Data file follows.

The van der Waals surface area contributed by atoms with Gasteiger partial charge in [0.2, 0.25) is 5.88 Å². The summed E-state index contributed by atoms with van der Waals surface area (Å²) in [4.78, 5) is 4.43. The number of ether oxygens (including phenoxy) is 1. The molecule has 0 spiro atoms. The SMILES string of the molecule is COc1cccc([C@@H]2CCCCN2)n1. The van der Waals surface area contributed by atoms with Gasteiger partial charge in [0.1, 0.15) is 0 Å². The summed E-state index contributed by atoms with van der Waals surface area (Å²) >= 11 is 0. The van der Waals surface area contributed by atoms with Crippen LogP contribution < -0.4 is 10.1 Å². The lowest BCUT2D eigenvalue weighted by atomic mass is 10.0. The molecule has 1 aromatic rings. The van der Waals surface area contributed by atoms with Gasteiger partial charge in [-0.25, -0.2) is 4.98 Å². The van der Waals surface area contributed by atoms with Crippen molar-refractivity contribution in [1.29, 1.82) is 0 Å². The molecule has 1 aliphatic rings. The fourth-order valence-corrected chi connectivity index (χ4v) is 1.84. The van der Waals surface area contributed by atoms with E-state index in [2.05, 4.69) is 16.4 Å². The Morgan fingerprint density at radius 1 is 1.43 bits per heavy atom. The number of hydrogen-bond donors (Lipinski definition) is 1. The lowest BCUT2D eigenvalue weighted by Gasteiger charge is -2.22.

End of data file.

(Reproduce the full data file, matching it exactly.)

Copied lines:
The van der Waals surface area contributed by atoms with Gasteiger partial charge in [0.2, 0.25) is 5.88 Å². The summed E-state index contributed by atoms with van der Waals surface area (Å²) in [4.78, 5) is 4.43. The number of ether oxygens (including phenoxy) is 1. The molecule has 0 spiro atoms. The SMILES string of the molecule is COc1cccc([C@@H]2CCCCN2)n1. The van der Waals surface area contributed by atoms with Gasteiger partial charge in [0.1, 0.15) is 0 Å². The summed E-state index contributed by atoms with van der Waals surface area (Å²) >= 11 is 0. The van der Waals surface area contributed by atoms with Crippen LogP contribution < -0.4 is 10.1 Å². The lowest BCUT2D eigenvalue weighted by atomic mass is 10.0. The molecule has 1 aromatic rings. The van der Waals surface area contributed by atoms with Gasteiger partial charge in [-0.25, -0.2) is 4.98 Å². The van der Waals surface area contributed by atoms with Crippen molar-refractivity contribution in [1.29, 1.82) is 0 Å². The molecule has 1 aliphatic rings. The fourth-order valence-corrected chi connectivity index (χ4v) is 1.84. The van der Waals surface area contributed by atoms with E-state index in [2.05, 4.69) is 16.4 Å². The Morgan fingerprint density at radius 1 is 1.43 bits per heavy atom. The number of hydrogen-bond donors (Lipinski definition) is 1. The lowest BCUT2D eigenvalue weighted by Gasteiger charge is -2.22.